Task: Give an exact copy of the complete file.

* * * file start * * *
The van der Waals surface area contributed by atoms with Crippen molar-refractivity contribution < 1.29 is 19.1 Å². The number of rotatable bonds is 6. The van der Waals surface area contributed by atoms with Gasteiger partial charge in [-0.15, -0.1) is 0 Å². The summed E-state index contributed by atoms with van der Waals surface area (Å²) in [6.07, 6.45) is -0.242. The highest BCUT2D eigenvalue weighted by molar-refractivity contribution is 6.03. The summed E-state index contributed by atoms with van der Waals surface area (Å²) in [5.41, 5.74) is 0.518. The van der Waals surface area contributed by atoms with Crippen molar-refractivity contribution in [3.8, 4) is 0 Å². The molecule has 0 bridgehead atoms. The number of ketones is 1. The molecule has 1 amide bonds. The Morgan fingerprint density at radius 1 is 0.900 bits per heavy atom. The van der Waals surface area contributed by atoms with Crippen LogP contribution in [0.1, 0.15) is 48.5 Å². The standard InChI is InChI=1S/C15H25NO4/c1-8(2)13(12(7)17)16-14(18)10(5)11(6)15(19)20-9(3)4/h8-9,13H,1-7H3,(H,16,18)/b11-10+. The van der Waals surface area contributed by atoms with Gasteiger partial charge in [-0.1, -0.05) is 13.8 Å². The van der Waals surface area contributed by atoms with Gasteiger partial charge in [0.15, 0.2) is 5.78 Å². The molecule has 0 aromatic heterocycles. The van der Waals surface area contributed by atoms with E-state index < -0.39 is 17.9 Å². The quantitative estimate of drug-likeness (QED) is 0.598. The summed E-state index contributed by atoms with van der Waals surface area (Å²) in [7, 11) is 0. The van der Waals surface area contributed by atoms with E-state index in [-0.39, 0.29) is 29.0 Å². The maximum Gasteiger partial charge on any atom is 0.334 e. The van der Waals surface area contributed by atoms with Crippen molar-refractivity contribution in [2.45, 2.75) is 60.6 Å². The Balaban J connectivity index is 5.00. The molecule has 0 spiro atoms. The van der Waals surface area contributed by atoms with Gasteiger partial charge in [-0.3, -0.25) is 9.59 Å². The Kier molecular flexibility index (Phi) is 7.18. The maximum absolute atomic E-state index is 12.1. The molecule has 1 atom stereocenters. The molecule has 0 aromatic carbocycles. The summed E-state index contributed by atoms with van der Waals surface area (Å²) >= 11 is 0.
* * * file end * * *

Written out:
The van der Waals surface area contributed by atoms with Crippen molar-refractivity contribution < 1.29 is 19.1 Å². The number of rotatable bonds is 6. The van der Waals surface area contributed by atoms with Gasteiger partial charge in [-0.15, -0.1) is 0 Å². The summed E-state index contributed by atoms with van der Waals surface area (Å²) in [6.07, 6.45) is -0.242. The highest BCUT2D eigenvalue weighted by molar-refractivity contribution is 6.03. The summed E-state index contributed by atoms with van der Waals surface area (Å²) in [5.41, 5.74) is 0.518. The van der Waals surface area contributed by atoms with Crippen molar-refractivity contribution in [3.8, 4) is 0 Å². The molecule has 0 bridgehead atoms. The number of ketones is 1. The molecule has 1 amide bonds. The Morgan fingerprint density at radius 1 is 0.900 bits per heavy atom. The van der Waals surface area contributed by atoms with Crippen LogP contribution in [0.1, 0.15) is 48.5 Å². The standard InChI is InChI=1S/C15H25NO4/c1-8(2)13(12(7)17)16-14(18)10(5)11(6)15(19)20-9(3)4/h8-9,13H,1-7H3,(H,16,18)/b11-10+. The van der Waals surface area contributed by atoms with Gasteiger partial charge in [-0.1, -0.05) is 13.8 Å². The van der Waals surface area contributed by atoms with Gasteiger partial charge in [0.15, 0.2) is 5.78 Å². The molecule has 0 aromatic heterocycles. The van der Waals surface area contributed by atoms with E-state index < -0.39 is 17.9 Å². The quantitative estimate of drug-likeness (QED) is 0.598. The summed E-state index contributed by atoms with van der Waals surface area (Å²) in [7, 11) is 0. The van der Waals surface area contributed by atoms with E-state index in [-0.39, 0.29) is 29.0 Å². The maximum Gasteiger partial charge on any atom is 0.334 e. The van der Waals surface area contributed by atoms with Crippen molar-refractivity contribution in [2.45, 2.75) is 60.6 Å². The Balaban J connectivity index is 5.00. The molecule has 0 spiro atoms. The van der Waals surface area contributed by atoms with Gasteiger partial charge in [-0.3, -0.25) is 9.59 Å². The Kier molecular flexibility index (Phi) is 7.18. The maximum absolute atomic E-state index is 12.1. The molecule has 1 atom stereocenters. The molecule has 0 aromatic carbocycles. The summed E-state index contributed by atoms with van der Waals surface area (Å²) >= 11 is 0.